Saturday, June 6, 2020

'New York Times' Snowflake Staffers Grill Leadership

James Bennet is really, really sorry.
Oh, this is sad.

Yesterday, I reported on the snowflake lefties at The New York Times attacking the old guard lefties over an op-ed by the super warhawk Tom Cotton that The Times ran (See: The Civil War at The New York Times).

It now turns out that on Friday op-ed editor James Bennet groveled before the snowflakes at The Times and begged forgiveness (quite frankly I don't see how acting like this didn't hurt his feelings).

Vice has the inside scoop (my bold):
The internal fallout from the New York Times' decision to run an op-ed by Republican Sen. Tom Cotton, which called for the U.S. military to be deployed to American cities to crack down on protests against police killings of Black people, continued apace on Friday during a company all-hands meeting.

Publisher A.G. Sulzberger, Executive Editor Dean Baquet and Chief Operating Officer Meredith Levien all offered opening statements. But as always, the most informative parts of the meeting came from the lengthy question-and-answer portion. Staffers asked for an autopsy of the piece and how it was published; if company leaders were planning to address James Bennet’s leadership of the opinion section, which has had “several misfires”; whether Opinion staff editor and writer Bari Weiss would be fired for “openly bad mouth[ing] younger news colleagues on a platform where they, because of strict company policy, could not defend themselves”; whether the opinion section had suggested the topic of the op-ed to Cotton; and what the Times would do to help retain and support Black employees...

The meeting began at 11:30 a.m. ET, and concluded at 1:10 p.m. VICE obtained access to it; here are some representative highlights from the meeting. (We've contacted the Times for comment and will update this post if we hear back.)

The first question from the all-hands asked about the Times’ various initial responses to the op-ed: “How does our leadership reconcile the Times’ official statement that the op-ed did not meet our standards with James’ defense of its publication on Wednesday with A.G.’s implicit defense in his note to staff on Thursday?”

Sulzberger said that his memo functioned as a placeholder communication while they dug into “what had happened.” He turned the question over to Bennet, who offered an abject apology.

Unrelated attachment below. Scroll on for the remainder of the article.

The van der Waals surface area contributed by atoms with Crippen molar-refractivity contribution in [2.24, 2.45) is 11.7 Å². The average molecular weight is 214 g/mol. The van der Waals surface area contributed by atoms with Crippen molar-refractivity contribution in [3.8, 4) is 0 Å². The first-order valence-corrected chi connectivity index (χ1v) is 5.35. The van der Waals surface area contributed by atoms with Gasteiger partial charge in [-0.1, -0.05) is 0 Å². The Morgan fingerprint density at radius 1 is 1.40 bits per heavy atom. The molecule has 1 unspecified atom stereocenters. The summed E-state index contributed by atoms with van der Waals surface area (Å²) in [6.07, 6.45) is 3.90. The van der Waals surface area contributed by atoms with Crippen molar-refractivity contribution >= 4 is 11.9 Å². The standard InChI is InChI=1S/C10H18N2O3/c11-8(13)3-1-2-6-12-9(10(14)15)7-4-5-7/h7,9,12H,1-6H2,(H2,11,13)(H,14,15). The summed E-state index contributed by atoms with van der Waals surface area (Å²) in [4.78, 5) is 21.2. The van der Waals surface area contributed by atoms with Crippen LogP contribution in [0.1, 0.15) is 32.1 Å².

“First, I just want to say thank you for the chance to answer, address, try to address some of these questions. And before I address this specific one, I just want to begin by just saying I'm very sorry. I'm sorry for the pain that this particular piece has caused. The pain that I acknowledge my leadership of Opinion, I'm responsible for this, has caused. And I'm sorry for that.

"I do think this is a moment for me and for us to interrogate everything about what we do in Opinion, including even the principles, A.G., that you enunciated at the beginning of the conversation. I think if we truly believe in debate and we do, we need to be unafraid about asking ourselves if these principles do fit this era, and what we mean by a wide-ranging debate, if it can result in pieces that our colleagues find so profoundly hurtful.

"This is something that my and my colleagues have done with conversation, and it’s one that I take very seriously. Ineptly, I tried to telegraph that in the newsletter I wrote yesterday morning when I said at the end that I realized I may be wrong. [Inaudible] And so it's a practical matter, though he is just completely right we were scrambling, as many of us have had this experience, we had to figure out exactly what went wrong and why. And before we could address it as we did in the statement at the end of the day yesterday.”

The next question asked: “Op-Ed has made several missteps under James Bennett. Are there plans to address his overall leadership? If nothing else, more oversight seems warranted.”

Sulzberger said Bennet has “as tough a job as anyone I can imagine” and said he and his team have worked really hard to build an operation that’s “more diverse and more modern.”

He also said:

“So look, I think it's clear—and we just heard from James that there have been mistakes—and I hope you hear that we are trying to learn from them. And I think you're also hearing that, that we're coming to a recognition—and fault me for you know, for this recognition coming too slowly—that some of the changes may need to be bigger, and, and more structural in what opinion journalism looks like.”

1 comment:

  1. ”which called for the U.S. military to be deployed to American cities to crack down on protests against police killings of Black people.” Great example of yellow journalism. It suggests the military is being called in to support police killing black people, not to put down riots and looting.